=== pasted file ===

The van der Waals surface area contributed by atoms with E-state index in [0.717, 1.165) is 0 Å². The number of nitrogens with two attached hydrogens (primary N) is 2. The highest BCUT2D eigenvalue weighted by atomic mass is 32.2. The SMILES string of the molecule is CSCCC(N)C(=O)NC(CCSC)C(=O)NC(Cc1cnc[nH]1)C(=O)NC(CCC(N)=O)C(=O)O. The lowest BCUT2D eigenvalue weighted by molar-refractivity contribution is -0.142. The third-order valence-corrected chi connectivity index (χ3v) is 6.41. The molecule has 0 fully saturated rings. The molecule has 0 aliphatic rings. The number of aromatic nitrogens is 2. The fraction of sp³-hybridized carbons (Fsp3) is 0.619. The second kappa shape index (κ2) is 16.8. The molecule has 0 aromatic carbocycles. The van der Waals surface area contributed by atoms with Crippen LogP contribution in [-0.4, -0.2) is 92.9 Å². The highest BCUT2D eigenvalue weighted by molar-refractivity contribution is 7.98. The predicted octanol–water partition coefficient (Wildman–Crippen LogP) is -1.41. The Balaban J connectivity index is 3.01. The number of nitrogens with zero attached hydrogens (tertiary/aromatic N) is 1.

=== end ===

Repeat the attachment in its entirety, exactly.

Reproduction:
The van der Waals surface area contributed by atoms with E-state index in [0.717, 1.165) is 0 Å². The number of nitrogens with two attached hydrogens (primary N) is 2. The highest BCUT2D eigenvalue weighted by atomic mass is 32.2. The SMILES string of the molecule is CSCCC(N)C(=O)NC(CCSC)C(=O)NC(Cc1cnc[nH]1)C(=O)NC(CCC(N)=O)C(=O)O. The lowest BCUT2D eigenvalue weighted by molar-refractivity contribution is -0.142. The third-order valence-corrected chi connectivity index (χ3v) is 6.41. The molecule has 0 fully saturated rings. The molecule has 0 aliphatic rings. The number of aromatic nitrogens is 2. The fraction of sp³-hybridized carbons (Fsp3) is 0.619. The second kappa shape index (κ2) is 16.8. The molecule has 0 aromatic carbocycles. The van der Waals surface area contributed by atoms with Crippen LogP contribution in [-0.4, -0.2) is 92.9 Å². The highest BCUT2D eigenvalue weighted by molar-refractivity contribution is 7.98. The predicted octanol–water partition coefficient (Wildman–Crippen LogP) is -1.41. The Balaban J connectivity index is 3.01. The number of nitrogens with zero attached hydrogens (tertiary/aromatic N) is 1.